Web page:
Play It Safe: Sports & TBI
A brain injury can occur upon impact to the head and most of the time, we hear about such injuries in sports. Some of the most common are football, boxing, judo, and ice hockey. So what is a brain injury? The CDC defines a traumatic brain injury (TBI) as, “ A disruption in the normal function of the brain that can be caused by a bump, blow, or jolt to the head, or penetrating head injury.” Brain injuries are considered a major cause of death in the United States and we often dismiss symptoms. The most important thing is to get immediate medical care, whether or not you are experiencing symptoms as they may be delayed. Symptoms can vary with every person. There are also long-term effects associated with a brain injury such as physical damage to the brain. A traumatic brain injury should not be taken lightly.
Symptoms Include: Confusion, blurry vision, difficulty concentrating, irritability, amnesia, slurred speech, blackout, dizziness, nausea/ vomiting, dilated pupils.
There has been a great deal of media coverage in recent years about sports and traumatic brain injury. According to the Brain Injury Resource Center, there are an estimated 300,000 cases of sports-related traumatic brain injury every year. Some of these are repeated injuries, making the cases more detrimental. Repeated injuries over an extended period of time can cause permanent damage and multiple cognitive and neurologic deficits. Once an individual has suffered a concussion, they are more likely to have a second one because it takes a lesser impact on the brain to cause an injury. The brain, in a sense, becomes more fragile and thus, more susceptible to injury.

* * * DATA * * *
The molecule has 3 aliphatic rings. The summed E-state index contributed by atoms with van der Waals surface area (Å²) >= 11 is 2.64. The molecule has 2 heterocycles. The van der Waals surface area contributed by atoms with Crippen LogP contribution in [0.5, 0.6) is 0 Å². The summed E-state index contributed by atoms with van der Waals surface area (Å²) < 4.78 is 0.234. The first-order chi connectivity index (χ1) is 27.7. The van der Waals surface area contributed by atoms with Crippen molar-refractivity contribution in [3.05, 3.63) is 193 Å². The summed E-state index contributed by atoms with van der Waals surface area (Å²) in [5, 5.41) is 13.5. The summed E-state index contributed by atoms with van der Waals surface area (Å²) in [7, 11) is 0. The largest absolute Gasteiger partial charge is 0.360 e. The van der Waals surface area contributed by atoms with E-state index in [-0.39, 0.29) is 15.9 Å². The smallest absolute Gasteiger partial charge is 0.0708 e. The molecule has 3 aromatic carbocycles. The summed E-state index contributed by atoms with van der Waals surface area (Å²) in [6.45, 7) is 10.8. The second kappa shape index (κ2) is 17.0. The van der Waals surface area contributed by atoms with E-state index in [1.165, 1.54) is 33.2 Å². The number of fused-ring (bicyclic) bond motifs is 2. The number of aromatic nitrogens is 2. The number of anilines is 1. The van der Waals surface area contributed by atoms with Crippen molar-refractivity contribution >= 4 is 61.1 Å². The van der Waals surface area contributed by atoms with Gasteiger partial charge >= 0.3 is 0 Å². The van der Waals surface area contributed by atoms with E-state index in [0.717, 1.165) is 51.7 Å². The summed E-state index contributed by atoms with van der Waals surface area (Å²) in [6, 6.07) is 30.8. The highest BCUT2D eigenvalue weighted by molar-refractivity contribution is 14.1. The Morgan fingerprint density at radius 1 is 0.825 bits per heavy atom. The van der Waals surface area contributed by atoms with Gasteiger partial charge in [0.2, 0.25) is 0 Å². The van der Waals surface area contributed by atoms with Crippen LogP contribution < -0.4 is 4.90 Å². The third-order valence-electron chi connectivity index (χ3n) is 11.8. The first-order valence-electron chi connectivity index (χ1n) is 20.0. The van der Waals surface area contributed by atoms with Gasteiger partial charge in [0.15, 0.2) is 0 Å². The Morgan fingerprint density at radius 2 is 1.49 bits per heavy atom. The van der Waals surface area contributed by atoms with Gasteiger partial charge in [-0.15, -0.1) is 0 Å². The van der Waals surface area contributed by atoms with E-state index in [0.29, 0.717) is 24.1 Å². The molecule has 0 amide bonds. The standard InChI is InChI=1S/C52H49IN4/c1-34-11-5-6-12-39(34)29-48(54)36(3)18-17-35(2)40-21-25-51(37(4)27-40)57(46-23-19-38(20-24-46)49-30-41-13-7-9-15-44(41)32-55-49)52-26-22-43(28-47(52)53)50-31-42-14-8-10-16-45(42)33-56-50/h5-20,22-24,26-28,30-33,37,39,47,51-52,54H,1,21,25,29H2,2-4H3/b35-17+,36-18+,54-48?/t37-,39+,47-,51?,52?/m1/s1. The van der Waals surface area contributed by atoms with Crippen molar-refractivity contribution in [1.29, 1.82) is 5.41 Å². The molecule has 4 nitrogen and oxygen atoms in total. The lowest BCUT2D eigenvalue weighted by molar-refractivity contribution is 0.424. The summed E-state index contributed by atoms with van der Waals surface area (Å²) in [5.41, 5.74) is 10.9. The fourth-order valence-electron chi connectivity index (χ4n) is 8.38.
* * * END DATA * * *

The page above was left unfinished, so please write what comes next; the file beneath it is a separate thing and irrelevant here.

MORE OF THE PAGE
Repeated occurrences of head injuries, or a milder case of a concussion, can increase the chances of developing a neurodegenerative disease. One such disease is Chronic Traumatic Encephalopathy (CTE). The University of San Francisco explains the debilitating effects of CTE that progressively worsen over time such as the impact on an individual’s cognitive, emotional, and physical well-being. Notably, most of the symptoms of CTE and other neurodegenerative diseases emerge years after the initial injury.
With all the research on TBI, its detrimental effects, and prevalence, our advice is to play it safe! If you are an athlete, make sure to wear all protective gear and consider calling it quits sooner than later. While we all enjoy the game, our health is more important.